Read it all.

Posted in * Culture-Watch, Children, Law & Legal Issues, Life Ethics, Marriage & Family, Religion & Culture

An ABC Nightline profile of one of Willow Creek's Outreach Ministries in the Midst of the Recession

A very interesting example of the gospel of transformation at work. Well worth viewing with a small group or vestry for discussion.

Posted in * Christian Life / Church Life, * Culture-Watch, * Economics, Politics, * Religion News & Commentary, Economy, Evangelicals, Evangelism and Church Growth, Other Churches, Parish Ministry, Pastoral Theology, Personal Finance, Religion & Culture, The Credit Freeze Crisis of Fall 2008/The Recession of 2007--, Theology

The Day the British banks were just three hours from collapse

An interesting piece about last fall.

Posted in * Economics, Politics, * International News & Commentary, Credit Markets, Economy, England / UK, The Credit Freeze Crisis of Fall 2008/The Recession of 2007--

Der Spiegel: 'German Banks Are on the Edge of the Abyss'

Several government rescue packages later, the troubled German banking sector is still showing no sign of recovering from the financial crisis.

The discussion over what to do with the hundreds of billions of euros worth of toxic securities the banks still have on their balance sheets has received fresh impetus in Germany after it became clear that the Special Fund for Financial Market Stabilization — known as Soffin after its German acronym — is not succeeding in its intended aim of helping out troubled banks and jump-starting financial markets. Günther Merl, the head of the agency that manages Soffin, announced Wednesday that he was resigning — the second person to quit the agency’s steering committee within the last three months. Insiders say that Merl was frustrated at having his authority usurped by government and Finance Ministry officials.

Now the talk is of setting up a so-called “bad bank” to take over banks’ toxic securities — an approach backed by a number of leading German bankers. Sweden was able to successfully use this model in the early 1990s to combat its own credit crunch. The state even made money when distressed assets were later sold.

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Posted in * Economics, Politics, * International News & Commentary, Credit Markets, Economy, Europe, Germany, Politics in General, The Credit Freeze Crisis of Fall 2008/The Recession of 2007--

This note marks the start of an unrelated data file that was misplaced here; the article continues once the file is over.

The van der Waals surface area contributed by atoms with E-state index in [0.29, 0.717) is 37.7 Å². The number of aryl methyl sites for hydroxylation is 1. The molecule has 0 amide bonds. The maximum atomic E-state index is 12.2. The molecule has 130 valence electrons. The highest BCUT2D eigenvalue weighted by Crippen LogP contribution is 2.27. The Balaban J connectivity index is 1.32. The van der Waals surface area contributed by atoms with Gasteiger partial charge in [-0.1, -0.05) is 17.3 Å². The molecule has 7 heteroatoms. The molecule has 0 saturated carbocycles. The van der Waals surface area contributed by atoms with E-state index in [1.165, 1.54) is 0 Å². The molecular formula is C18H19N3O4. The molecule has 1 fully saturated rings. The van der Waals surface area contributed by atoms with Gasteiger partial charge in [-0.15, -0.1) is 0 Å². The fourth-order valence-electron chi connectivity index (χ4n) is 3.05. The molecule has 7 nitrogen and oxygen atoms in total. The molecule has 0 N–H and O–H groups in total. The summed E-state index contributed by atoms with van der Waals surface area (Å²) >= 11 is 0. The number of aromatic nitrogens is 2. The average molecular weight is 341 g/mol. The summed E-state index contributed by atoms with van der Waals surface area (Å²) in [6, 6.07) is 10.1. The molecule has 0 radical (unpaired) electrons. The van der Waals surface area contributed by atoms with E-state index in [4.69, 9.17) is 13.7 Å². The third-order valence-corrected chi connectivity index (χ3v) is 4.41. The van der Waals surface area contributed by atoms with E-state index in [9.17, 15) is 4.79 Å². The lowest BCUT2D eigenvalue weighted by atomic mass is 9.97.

Kendall Harmon on Obama and Religion: Cautious Hope Amidst Fractiousness

Obama’s appeals to unity should not be taken for granted, however. Much was made recently of Russian thinker Igor Panarin’s prediction that the US will disintegrate in 2010. While well short of the mark, Panarin put his finger on a painful truth: America has become more divided and frail than many believe. The last two presidents, both baby-boomers who fought the culture wars, were very polarising figures. In Obama many of us see hope for a real oneness that is much needed.

All that said, I have deep concerns, on nothing so much as the issue of the commodification of life so prevalent in America. Obama famously said at Saddleback Church that the exact moment when life begins was a question “above” his “pay grade”. But if there even is a question whether it is life or not surely the error to make is on the side of life, otherwise we are like the hunter who shoots first in the forest and asks questions later.

My other great worry: America is in crisis over what exactly marriage is. Is it a social contract for the fulfilment of personal and sexual needs, or is it a lifelong covenant for the raising of children and of citizens who promote the common good? We seem to be veering ever more strongly in favour of the former, at the expense of the latter.

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Posted in * By Kendall, * Culture-Watch, * Economics, Politics, * International News & Commentary, America/U.S.A., Office of the President, Politics in General, President Barack Obama, Religion & Culture

Suzanne Schwank: Split in church is tragically real, thanks to two opposing messages

Recent opinion pieces published in the Gazette about divisions in the Episcopal Church reveal more than intended.

One writes that only “four bishops” have left the church and that “the vast majority of Episcopal churches” don’t want to leave. This is the Episcopal Church’s oft repeated mantra — division in the church is numerically minor, therefore wildly overblown. This rhetoric fuels the crisis it seeks to deny. It isn’t helpful to claim that there is some smoke but no fire when there are flames everywhere.

It’s not simply four bishops but four dioceses that have left following arduous discernment processes that spanned two annual conventions. While only a small percentage of individual parishes have left, it’s a “figure’s lie and liar’s figure” argument.

The denomination’s membership has dropped by double digits annually in the last decade. By 2007, the average Sunday attendance had fallen to 103, the median attendance to only 69 people.

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Posted in * Anglican - Episcopal, * South Carolina, Episcopal Church (TEC), Presiding Bishop, Same-sex blessings, Sexuality Debate (in Anglican Communion), TEC Conflicts, TEC Departing Parishes, Theology

A Commonweal Editorial: Gamed

Until the markets collapsed, the now-disgraced fund manager Bernard L. Madoff also did what his clients expected him to do, producing mysteriously high returns on their investments. Neither his investors nor the Securities and Exchange Commission seemed to care very much how he did it. In this sense, Madoff is to Wall Street as Governor Rod Blagojevich (apparently) is to Illinois machine politics: an egregious emblem rather than a mere anomaly. Just as it is hard to imagine how a politician so mediocre and unscrupulous could have flourished in a healthy political environment, it seems unlikely that Madoff’s scam could have gone undetected for so long in a healthy-and properly regulated-financial industry. (Of course, most investment managers did not commit fraud, and some of them were no doubt as surprised as their clients by the market’s precipitous decline; there has been incompetence to rival the corruption.)